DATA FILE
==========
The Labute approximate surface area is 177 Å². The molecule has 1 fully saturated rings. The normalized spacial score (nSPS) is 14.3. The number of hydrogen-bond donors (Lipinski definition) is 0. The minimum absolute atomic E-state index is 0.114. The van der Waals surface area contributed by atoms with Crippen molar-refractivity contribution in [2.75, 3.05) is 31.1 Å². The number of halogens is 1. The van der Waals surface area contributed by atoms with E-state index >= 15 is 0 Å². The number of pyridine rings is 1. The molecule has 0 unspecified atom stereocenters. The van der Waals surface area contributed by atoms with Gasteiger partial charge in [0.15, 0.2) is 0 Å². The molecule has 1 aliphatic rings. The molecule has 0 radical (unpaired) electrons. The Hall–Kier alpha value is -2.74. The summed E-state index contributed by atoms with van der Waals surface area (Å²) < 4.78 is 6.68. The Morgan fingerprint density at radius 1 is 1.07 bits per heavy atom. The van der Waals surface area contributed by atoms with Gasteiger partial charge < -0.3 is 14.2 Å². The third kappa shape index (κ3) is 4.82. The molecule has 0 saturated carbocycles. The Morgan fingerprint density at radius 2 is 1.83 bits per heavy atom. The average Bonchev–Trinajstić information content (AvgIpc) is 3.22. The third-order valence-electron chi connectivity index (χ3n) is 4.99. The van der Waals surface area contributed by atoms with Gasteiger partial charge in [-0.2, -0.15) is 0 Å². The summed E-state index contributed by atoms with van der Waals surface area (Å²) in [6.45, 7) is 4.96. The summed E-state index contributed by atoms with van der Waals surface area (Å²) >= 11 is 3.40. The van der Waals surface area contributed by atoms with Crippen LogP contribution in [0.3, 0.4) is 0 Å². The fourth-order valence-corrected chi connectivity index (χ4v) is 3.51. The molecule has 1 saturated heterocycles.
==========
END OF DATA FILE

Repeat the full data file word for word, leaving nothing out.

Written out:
The Labute approximate surface area is 177 Å². The molecule has 1 fully saturated rings. The normalized spacial score (nSPS) is 14.3. The number of hydrogen-bond donors (Lipinski definition) is 0. The minimum absolute atomic E-state index is 0.114. The van der Waals surface area contributed by atoms with Crippen molar-refractivity contribution in [2.75, 3.05) is 31.1 Å². The number of halogens is 1. The van der Waals surface area contributed by atoms with E-state index >= 15 is 0 Å². The number of pyridine rings is 1. The molecule has 0 unspecified atom stereocenters. The van der Waals surface area contributed by atoms with Gasteiger partial charge in [0.15, 0.2) is 0 Å². The molecule has 1 aliphatic rings. The molecule has 0 radical (unpaired) electrons. The Hall–Kier alpha value is -2.74. The summed E-state index contributed by atoms with van der Waals surface area (Å²) < 4.78 is 6.68. The Morgan fingerprint density at radius 1 is 1.07 bits per heavy atom. The van der Waals surface area contributed by atoms with Gasteiger partial charge < -0.3 is 14.2 Å². The third kappa shape index (κ3) is 4.82. The molecule has 0 saturated carbocycles. The Morgan fingerprint density at radius 2 is 1.83 bits per heavy atom. The average Bonchev–Trinajstić information content (AvgIpc) is 3.22. The third-order valence-electron chi connectivity index (χ3n) is 4.99. The van der Waals surface area contributed by atoms with Gasteiger partial charge in [-0.2, -0.15) is 0 Å². The summed E-state index contributed by atoms with van der Waals surface area (Å²) in [6.45, 7) is 4.96. The summed E-state index contributed by atoms with van der Waals surface area (Å²) >= 11 is 3.40. The van der Waals surface area contributed by atoms with Crippen LogP contribution in [0.3, 0.4) is 0 Å². The fourth-order valence-corrected chi connectivity index (χ4v) is 3.51. The molecule has 1 saturated heterocycles.